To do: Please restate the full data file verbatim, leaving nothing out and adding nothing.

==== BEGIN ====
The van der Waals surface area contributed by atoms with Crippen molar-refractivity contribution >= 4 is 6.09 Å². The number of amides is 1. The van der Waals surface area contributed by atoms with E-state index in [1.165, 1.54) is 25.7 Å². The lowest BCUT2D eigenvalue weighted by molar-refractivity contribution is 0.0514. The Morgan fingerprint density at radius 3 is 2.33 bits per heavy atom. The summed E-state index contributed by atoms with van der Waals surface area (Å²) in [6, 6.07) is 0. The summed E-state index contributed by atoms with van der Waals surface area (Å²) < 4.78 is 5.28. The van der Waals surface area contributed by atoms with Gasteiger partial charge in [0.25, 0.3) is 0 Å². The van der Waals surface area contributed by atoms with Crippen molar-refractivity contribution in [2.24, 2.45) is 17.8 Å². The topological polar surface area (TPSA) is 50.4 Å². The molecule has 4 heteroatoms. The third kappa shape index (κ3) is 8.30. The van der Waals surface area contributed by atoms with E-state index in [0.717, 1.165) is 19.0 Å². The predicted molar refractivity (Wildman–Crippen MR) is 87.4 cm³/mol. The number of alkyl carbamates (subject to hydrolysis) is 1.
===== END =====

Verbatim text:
The van der Waals surface area contributed by atoms with Crippen molar-refractivity contribution >= 4 is 6.09 Å². The number of amides is 1. The van der Waals surface area contributed by atoms with E-state index in [1.165, 1.54) is 25.7 Å². The lowest BCUT2D eigenvalue weighted by molar-refractivity contribution is 0.0514. The Morgan fingerprint density at radius 3 is 2.33 bits per heavy atom. The summed E-state index contributed by atoms with van der Waals surface area (Å²) in [6, 6.07) is 0. The summed E-state index contributed by atoms with van der Waals surface area (Å²) < 4.78 is 5.28. The van der Waals surface area contributed by atoms with Gasteiger partial charge in [0.25, 0.3) is 0 Å². The van der Waals surface area contributed by atoms with Crippen molar-refractivity contribution in [2.24, 2.45) is 17.8 Å². The topological polar surface area (TPSA) is 50.4 Å². The molecule has 4 heteroatoms. The third kappa shape index (κ3) is 8.30. The van der Waals surface area contributed by atoms with E-state index in [0.717, 1.165) is 19.0 Å². The predicted molar refractivity (Wildman–Crippen MR) is 87.4 cm³/mol. The number of alkyl carbamates (subject to hydrolysis) is 1.